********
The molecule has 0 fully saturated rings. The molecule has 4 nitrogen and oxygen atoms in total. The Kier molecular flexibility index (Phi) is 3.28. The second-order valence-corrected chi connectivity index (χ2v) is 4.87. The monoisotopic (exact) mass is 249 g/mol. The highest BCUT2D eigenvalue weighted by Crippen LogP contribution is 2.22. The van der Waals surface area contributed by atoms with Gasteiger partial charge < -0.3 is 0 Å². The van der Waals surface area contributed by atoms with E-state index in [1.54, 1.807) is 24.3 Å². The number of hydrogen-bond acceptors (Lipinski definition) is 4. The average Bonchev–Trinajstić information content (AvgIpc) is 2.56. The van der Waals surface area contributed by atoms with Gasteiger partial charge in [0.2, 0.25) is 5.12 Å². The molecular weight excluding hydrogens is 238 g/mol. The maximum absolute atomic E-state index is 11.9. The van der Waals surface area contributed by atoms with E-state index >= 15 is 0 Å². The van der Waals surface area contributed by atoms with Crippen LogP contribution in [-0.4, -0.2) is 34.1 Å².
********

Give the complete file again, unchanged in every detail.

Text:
The molecule has 0 fully saturated rings. The molecule has 4 nitrogen and oxygen atoms in total. The Kier molecular flexibility index (Phi) is 3.28. The second-order valence-corrected chi connectivity index (χ2v) is 4.87. The monoisotopic (exact) mass is 249 g/mol. The highest BCUT2D eigenvalue weighted by Crippen LogP contribution is 2.22. The van der Waals surface area contributed by atoms with Gasteiger partial charge < -0.3 is 0 Å². The van der Waals surface area contributed by atoms with E-state index in [1.54, 1.807) is 24.3 Å². The number of hydrogen-bond acceptors (Lipinski definition) is 4. The average Bonchev–Trinajstić information content (AvgIpc) is 2.56. The van der Waals surface area contributed by atoms with Gasteiger partial charge in [0.2, 0.25) is 5.12 Å². The molecular weight excluding hydrogens is 238 g/mol. The maximum absolute atomic E-state index is 11.9. The van der Waals surface area contributed by atoms with E-state index >= 15 is 0 Å². The van der Waals surface area contributed by atoms with Crippen LogP contribution in [-0.4, -0.2) is 34.1 Å².